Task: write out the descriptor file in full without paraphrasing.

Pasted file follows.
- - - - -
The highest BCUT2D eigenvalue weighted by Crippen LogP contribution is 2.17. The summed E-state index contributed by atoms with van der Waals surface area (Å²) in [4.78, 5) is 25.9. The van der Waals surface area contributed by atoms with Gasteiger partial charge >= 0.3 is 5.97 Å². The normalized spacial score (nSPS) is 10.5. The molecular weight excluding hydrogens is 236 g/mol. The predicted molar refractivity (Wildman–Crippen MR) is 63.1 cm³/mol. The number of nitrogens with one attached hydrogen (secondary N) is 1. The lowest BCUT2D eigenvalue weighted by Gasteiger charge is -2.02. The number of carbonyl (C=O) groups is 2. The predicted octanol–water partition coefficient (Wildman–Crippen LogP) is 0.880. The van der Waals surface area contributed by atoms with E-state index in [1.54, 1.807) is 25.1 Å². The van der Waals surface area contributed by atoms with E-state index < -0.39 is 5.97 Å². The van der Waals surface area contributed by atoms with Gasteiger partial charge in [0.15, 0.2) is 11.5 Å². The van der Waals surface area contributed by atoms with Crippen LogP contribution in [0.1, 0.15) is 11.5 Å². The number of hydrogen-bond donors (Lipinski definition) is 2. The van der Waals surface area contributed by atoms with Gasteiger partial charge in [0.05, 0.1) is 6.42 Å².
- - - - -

The highest BCUT2D eigenvalue weighted by Crippen LogP contribution is 2.17. The summed E-state index contributed by atoms with van der Waals surface area (Å²) in [4.78, 5) is 25.9. The van der Waals surface area contributed by atoms with Gasteiger partial charge >= 0.3 is 5.97 Å². The normalized spacial score (nSPS) is 10.5. The molecular weight excluding hydrogens is 236 g/mol. The predicted molar refractivity (Wildman–Crippen MR) is 63.1 cm³/mol. The number of nitrogens with one attached hydrogen (secondary N) is 1. The lowest BCUT2D eigenvalue weighted by Gasteiger charge is -2.02. The number of carbonyl (C=O) groups is 2. The predicted octanol–water partition coefficient (Wildman–Crippen LogP) is 0.880. The van der Waals surface area contributed by atoms with E-state index in [1.54, 1.807) is 25.1 Å². The van der Waals surface area contributed by atoms with E-state index < -0.39 is 5.97 Å². The van der Waals surface area contributed by atoms with Gasteiger partial charge in [0.15, 0.2) is 11.5 Å². The van der Waals surface area contributed by atoms with Crippen LogP contribution in [0.1, 0.15) is 11.5 Å². The number of hydrogen-bond donors (Lipinski definition) is 2. The van der Waals surface area contributed by atoms with Gasteiger partial charge in [0.05, 0.1) is 6.42 Å².